minister for natural resources have threatened to withdraw TNK-BP's licences to
develop a giant Kovykta gas field in Eastern Siberia, one of the company's most
They cite TNK-BP's alleged failure to fulfil the terms of the licence, under
which Kovkykta is supposed to produce some 9bn cubic metres of gas for the needs
of Ikrutsk region this year. However, TNK-BP estimates the demand for gas in the
region could reach 2.5bn cubic metres of gas by 2008-2009.
Russian gas subsidy move boosts JKX
JKX Oil & Gas almost tripled its underlying profit as it benefited from the
recent move by Russia to end gas subsidies to its former Soviet satellite and
increased production, New Europe reported.
But the company, which has all its reserves in Ukraine, warned it was struggling
to expand its licence portfolio in the former Soviet republic because the state
was reluctant to relinquish control over further strategic assets.
The company managed to secure one exploration licence in January - the first in
12 months - in a country that has been dominated by Russian and Ukrainian
producers and where rival Regal has suffered a challenge to the ownership of its
His comments came as JKX reported a jump in pre-tax profit from US$14.5m to
US$56.4m (£29.6m) in the six months to June 30th. The numbers were skewed by
the writing back of a US$15.2m impairment charge in the period, leaving
underlying profit almost trebled.
Revenues jumped to US$60.6m (US$23.8m) as production rose to 10,664 (7,521)
barrels of oil equivalent per day. Three wells were brought on stream in the
first half, while a further two started producing since the half-year end,
lifting current production to 12,000 boepd against 11,067 at the end of
The move by Russia at the end of last year to scrap cheap gas to the Ukraine
meant JKX could sell its gas at higher prices, with the average price up 54 per
cent to US$2.69 per thousand cubic feet.
JKX was also helped by an increased oil to gas mix (45:55 against 27:73), which
allowed it to tap into the strong oil price. The average realised oil price rose
24 per cent to US$52.05 per barrel.
Timetable for Bushehr reactor launch agreed with Iran
Russia and Iran signed an agreement cementing the timeframe for the overdue
launch of the Bushehr nuclear power plant next year and paving the way for
further joint nuclear projects, government officials were cited by press reports
as saying in Moscow on September 26th. The document "envisions the supply
of fuel in March, the physical launch in September 2007, and the energy launch
in November 2007," the Itar-Tass news agency reported, citing consultations
between heads of the respective nuclear authorities.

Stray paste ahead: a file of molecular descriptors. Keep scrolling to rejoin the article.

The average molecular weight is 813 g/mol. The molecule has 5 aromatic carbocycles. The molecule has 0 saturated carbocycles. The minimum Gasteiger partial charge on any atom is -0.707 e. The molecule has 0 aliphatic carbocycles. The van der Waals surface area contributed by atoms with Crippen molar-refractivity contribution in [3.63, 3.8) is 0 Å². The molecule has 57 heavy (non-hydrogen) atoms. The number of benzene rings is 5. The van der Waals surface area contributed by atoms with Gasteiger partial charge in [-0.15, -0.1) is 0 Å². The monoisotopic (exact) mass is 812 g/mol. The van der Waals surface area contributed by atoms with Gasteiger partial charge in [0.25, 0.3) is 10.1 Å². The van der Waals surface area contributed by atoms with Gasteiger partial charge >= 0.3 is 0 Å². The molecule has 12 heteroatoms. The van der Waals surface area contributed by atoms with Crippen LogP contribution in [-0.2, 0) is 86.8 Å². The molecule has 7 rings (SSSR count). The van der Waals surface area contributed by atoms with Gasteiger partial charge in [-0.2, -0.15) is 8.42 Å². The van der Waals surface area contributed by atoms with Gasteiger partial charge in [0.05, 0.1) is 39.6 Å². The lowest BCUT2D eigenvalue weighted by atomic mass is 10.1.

At talks in the Kremlin, the Security Council Secretary, Igor Ivanov, said
Russia would make good on its promises about the completion of Iran's first
1,000-megawatt reactor, which has been hampered by repeated delays on the
Russian side. "A concrete plan for the construction of the nuclear reactor
in Bushehr has been laid out and we will strictly abide by our agreements,"
Ivanov told Gholam-Reza Aqazadeh, Iran's vice-president and head of its Atomic
Energy Organisation. Moscow was satisfied with the development of ties with
Tehran and was interested in furthering the "spirit of friendship,"
Ivanov told Aqazadeh. Frustrated at the hold-ups, Iran has recently stepped up
pressure on Russia to provide exact dates for the start of the power plant in
southern Gulf port.
Initially, Russia pledged to begin the first phase of the project in early 2000,
but delayed the launch several times. The United States opposes Russia's close
nuclear cooperation with Iran and accuses Tehran of using the technology to
develop weapons of mass destruction. Meanwhile, the deputy head of the Iranian
Atomic Energy Organisation spoke of expanding joint work in the field.
"With the finalisation of the timetable for starting the Bushehr power
plant reactor, we want Russia to cooperate with Iran in further nuclear projects
in the future," Mohammad Saeidi told state-television from Moscow.
"The Russian government itself is committed to implementing the (Bushehr)
agreement and the Russian decision to continue nuclear cooperation with Iran is
serious," Saeidi said. Russia has previously offered to build several more
reactors for civilian power generation in Iran. Under the plans for Bushehr,
Russia will supply the fuel rods on the condition that the spent rods are later
returned for disposal. Sergei Kiriyenko, head of Russia's nuclear power agency
Rosatom, has repeatedly stressed that delivery of the fuel would not take place